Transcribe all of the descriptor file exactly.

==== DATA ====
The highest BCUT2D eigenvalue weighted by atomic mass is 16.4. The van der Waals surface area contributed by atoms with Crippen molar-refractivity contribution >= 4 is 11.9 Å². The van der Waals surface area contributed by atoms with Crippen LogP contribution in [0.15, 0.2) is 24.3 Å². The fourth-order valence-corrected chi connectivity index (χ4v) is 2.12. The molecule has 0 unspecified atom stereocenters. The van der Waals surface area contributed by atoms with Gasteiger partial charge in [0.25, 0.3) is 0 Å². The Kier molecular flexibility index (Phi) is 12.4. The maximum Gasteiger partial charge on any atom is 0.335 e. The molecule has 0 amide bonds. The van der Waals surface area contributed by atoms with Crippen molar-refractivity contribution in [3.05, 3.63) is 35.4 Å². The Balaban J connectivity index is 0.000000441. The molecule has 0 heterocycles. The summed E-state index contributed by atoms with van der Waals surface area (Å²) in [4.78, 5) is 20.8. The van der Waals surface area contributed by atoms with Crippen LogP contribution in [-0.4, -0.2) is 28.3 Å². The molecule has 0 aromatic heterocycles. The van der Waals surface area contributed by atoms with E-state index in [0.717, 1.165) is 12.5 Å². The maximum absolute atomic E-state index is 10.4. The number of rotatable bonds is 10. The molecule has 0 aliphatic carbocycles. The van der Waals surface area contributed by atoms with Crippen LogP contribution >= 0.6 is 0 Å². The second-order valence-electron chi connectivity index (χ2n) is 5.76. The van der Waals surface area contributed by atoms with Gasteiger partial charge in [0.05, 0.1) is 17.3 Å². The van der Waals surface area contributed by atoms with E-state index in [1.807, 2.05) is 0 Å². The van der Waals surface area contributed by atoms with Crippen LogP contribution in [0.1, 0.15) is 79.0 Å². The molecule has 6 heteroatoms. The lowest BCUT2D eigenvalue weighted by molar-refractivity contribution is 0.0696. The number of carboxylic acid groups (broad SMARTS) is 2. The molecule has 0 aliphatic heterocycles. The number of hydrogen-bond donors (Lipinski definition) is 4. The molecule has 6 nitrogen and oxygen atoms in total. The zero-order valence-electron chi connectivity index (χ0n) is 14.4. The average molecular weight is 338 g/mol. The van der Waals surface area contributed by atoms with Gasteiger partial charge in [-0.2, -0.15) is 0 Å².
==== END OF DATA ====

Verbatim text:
The highest BCUT2D eigenvalue weighted by atomic mass is 16.4. The van der Waals surface area contributed by atoms with Crippen molar-refractivity contribution >= 4 is 11.9 Å². The van der Waals surface area contributed by atoms with Crippen LogP contribution in [0.15, 0.2) is 24.3 Å². The fourth-order valence-corrected chi connectivity index (χ4v) is 2.12. The molecule has 0 unspecified atom stereocenters. The van der Waals surface area contributed by atoms with Gasteiger partial charge in [0.25, 0.3) is 0 Å². The Kier molecular flexibility index (Phi) is 12.4. The maximum Gasteiger partial charge on any atom is 0.335 e. The molecule has 0 amide bonds. The van der Waals surface area contributed by atoms with Crippen molar-refractivity contribution in [3.05, 3.63) is 35.4 Å². The Balaban J connectivity index is 0.000000441. The molecule has 0 heterocycles. The summed E-state index contributed by atoms with van der Waals surface area (Å²) in [4.78, 5) is 20.8. The van der Waals surface area contributed by atoms with Crippen LogP contribution in [-0.4, -0.2) is 28.3 Å². The molecule has 0 aromatic heterocycles. The van der Waals surface area contributed by atoms with E-state index in [0.717, 1.165) is 12.5 Å². The maximum absolute atomic E-state index is 10.4. The number of rotatable bonds is 10. The molecule has 0 aliphatic carbocycles. The van der Waals surface area contributed by atoms with Crippen LogP contribution >= 0.6 is 0 Å². The second-order valence-electron chi connectivity index (χ2n) is 5.76. The van der Waals surface area contributed by atoms with Gasteiger partial charge in [0.05, 0.1) is 17.3 Å². The van der Waals surface area contributed by atoms with E-state index in [1.807, 2.05) is 0 Å². The van der Waals surface area contributed by atoms with Crippen LogP contribution in [0.1, 0.15) is 79.0 Å². The molecule has 6 heteroatoms. The lowest BCUT2D eigenvalue weighted by molar-refractivity contribution is 0.0696. The number of carboxylic acid groups (broad SMARTS) is 2. The molecule has 0 aliphatic heterocycles. The number of hydrogen-bond donors (Lipinski definition) is 4. The molecule has 6 nitrogen and oxygen atoms in total. The zero-order valence-electron chi connectivity index (χ0n) is 14.4. The average molecular weight is 338 g/mol. The van der Waals surface area contributed by atoms with Gasteiger partial charge in [-0.2, -0.15) is 0 Å².